Russia’s economic policy makers are in talks to abolish compulsory contributions to employees’ managed pension funds that had been aimed at sustaining the long-term health of the system, three sources close to the government said, Reuters reports.
The finance ministry and the central bank, who for years had resisted the pressure to scrap the mandatory payments because of worries about the future fiscal burden of pensions, have now conceded the point and are crafting ideas instead on how to encourage voluntary retirement savings, the sources said.
Dwindling revenues following sanctions and a slump in oil prices have left little cash to keep on patching an ever-growing hole in the State Pension Fund. The Fund, managed indirectly by the health ministry, covers current needs and has seen its contributions falling short.
“The decision is still pending, but the finance ministry and the central bank are discussing the ‘voluntary’ option,” said a source familiar with the talks, who spoke on condition of anonymity.
Two other sources, one in the finance ministry and another close to the government, confirmed the discussions.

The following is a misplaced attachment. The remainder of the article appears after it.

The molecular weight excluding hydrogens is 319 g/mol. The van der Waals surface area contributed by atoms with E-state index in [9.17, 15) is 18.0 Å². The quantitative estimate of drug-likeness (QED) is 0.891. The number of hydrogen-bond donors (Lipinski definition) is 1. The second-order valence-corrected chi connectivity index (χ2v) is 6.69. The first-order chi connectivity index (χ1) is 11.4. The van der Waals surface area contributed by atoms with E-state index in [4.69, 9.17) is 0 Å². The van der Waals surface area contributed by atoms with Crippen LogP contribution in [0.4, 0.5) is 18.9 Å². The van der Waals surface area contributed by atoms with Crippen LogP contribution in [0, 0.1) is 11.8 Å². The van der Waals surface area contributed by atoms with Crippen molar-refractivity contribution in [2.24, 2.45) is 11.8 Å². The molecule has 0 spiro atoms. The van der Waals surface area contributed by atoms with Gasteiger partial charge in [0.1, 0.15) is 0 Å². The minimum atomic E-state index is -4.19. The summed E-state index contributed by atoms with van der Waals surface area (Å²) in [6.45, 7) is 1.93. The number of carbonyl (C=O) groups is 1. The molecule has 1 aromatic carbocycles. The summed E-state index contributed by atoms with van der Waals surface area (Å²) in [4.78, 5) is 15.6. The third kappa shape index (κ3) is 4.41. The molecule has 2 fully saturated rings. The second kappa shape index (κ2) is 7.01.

While the move would ease the burden on the state budget, it could potentially reduce funds for long-term investment in capital markets if officials fail to ensure that Russians save for retirement on their own.
Under the current system, the state divides the funds paid by employers for each employee into two parts, with the larger portion going straight to current state pension payments and a smaller part to the employee’s individual pension saving account.
The second part, known as the mandatory accumulative pension, is usually invested in financial instruments by the state or privately-managed funds.
Reuters sources would not elaborate how the voluntary part would work as discussions are still going on. But if there is no voluntary part in the new system, then potentially all future employer contributions to the state would go to pay current pensions obligation.
Faced with a widening federal budget deficit, the finance ministry has for the past three years suspended transfers of money destined for the accumulative part of the system, using it to cover current pension obligations instead.
The decision to change the system, if taken, would in effect cement that practice.
The state has promised to return the suspended funds but no date has been given. This change might free the ministry from returning the cash.